– “A democracy cannot function effectively when its constituent members believe laws are being bought and sold.”
– “Starting today, corporations with large war chests to deploy on electioneering may find democratically elected bodies becoming much more attuned to their interests.”
– “It is an interesting question “who’ is even speaking when a business corporation places an advertisement that endorses or attacks a particular candidate. Presumably it is not the customers or employees, who typically have no say in such matters. It cannot realistically be said to be the shareholders, who tend to be far removed from the day-to-day decisions of the firm and whose political preferences may be opaque to management. Perhaps the officers or directors of the corporation have the best claim to be the ones speaking, except their fiduciary duties generally prohibit them from using corporate funds for personal ends. Some individuals associated with the corporation must make the decision to place the ad, but the idea that these individuals are thereby fostering their self expression or cultivating their critical faculties is fanciful. It is entirely possible that the corporation’s electoral message will conflict with their personal convictions. Take away the ability to use general treasury funds for some of those ads, and no one’s autonomy, dignity, or political equality has been impinged upon in the least.”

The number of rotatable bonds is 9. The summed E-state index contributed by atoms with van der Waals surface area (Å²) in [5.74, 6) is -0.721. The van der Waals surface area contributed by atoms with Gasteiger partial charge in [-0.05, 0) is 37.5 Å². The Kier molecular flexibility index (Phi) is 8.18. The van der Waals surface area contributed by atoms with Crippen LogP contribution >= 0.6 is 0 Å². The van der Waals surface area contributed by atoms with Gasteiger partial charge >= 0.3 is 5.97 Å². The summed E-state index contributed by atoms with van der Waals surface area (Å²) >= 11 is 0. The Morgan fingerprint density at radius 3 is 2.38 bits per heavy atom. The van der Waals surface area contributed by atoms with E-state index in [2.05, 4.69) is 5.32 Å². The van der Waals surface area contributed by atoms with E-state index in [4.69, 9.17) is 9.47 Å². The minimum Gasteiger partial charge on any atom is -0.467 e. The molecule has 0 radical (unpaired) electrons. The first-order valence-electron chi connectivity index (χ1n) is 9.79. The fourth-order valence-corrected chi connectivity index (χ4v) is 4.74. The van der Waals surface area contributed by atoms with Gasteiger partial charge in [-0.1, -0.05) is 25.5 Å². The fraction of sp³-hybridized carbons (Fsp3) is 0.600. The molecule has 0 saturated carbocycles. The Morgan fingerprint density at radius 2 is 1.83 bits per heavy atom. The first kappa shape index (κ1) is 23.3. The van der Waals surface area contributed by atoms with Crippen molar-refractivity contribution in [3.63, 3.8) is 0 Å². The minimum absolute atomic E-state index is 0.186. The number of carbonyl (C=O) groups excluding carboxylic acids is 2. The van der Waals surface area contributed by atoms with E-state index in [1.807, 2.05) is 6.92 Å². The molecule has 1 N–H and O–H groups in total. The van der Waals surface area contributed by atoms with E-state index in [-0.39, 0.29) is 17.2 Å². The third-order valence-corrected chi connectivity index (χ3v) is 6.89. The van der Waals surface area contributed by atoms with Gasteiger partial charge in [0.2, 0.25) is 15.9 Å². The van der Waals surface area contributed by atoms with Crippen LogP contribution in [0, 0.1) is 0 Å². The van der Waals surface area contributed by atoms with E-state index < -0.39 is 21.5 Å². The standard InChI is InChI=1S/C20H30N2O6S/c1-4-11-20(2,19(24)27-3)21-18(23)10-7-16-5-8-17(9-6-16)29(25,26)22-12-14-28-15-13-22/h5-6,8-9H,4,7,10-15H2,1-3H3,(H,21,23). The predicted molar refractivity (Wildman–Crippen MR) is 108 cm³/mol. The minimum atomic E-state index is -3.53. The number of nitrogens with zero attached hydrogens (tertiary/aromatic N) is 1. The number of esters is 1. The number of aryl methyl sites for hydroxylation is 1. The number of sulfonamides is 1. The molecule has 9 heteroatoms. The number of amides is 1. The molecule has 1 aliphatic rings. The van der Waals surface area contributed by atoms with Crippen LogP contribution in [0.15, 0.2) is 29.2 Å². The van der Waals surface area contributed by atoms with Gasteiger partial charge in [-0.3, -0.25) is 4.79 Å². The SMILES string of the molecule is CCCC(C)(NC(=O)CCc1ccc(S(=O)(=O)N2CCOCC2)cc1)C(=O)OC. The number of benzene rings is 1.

– “When citizens turn on their televisions and radios before an election and hear only corporate electioneering, they may lose faith in their capacity, as citizens, to influence public policy.”
– “[Today’s decision] may well promote corporate power at the cost of the individual and collective self-expression the Amendment was meant to serve. It will undoubtedly cripple the ability of ordinary citizens, Congress, and the States to adopt even limited measures to protect against corporate domination of the electoral process. Americans may be forgiven if they do not feel the Court has advanced the cause of self-government today.”
– “At bottom, the Court’s opinion is thus a rejection of the common sense of the American people, who have recognized a need to prevent corporations from undermining self government since the founding, and who have fought against the distinctive corrupting potential of corporate electioneering since the days of Theodore Roosevelt. It is a strange time to repudiate that common sense. While American democracy is imperfect, few outside the majority of this Court would have thought its flaws included a dearth of corporate money in politics.
And, lastly (Congratulations, if you’ve read this far!), a few quotes from our Founders:
From Thomas Jefferson: “I hope we shall . . . crush in [its] birth the aristocracy of our monied corporations which dare already to challenge our government to a trial of strength and bid defiance to the laws of our country’.
From Chief Justice John Marshall in a decision from 1819: ‘A corporation is an artificial being, invisible, intangible, and existing only in contemplation of law. Being the mere creature of law, it possesses only those properties which the charter of its creation confers upon it’
And so, by one a one-vote margin, five men killed democracy today.
May democracy rest in peace.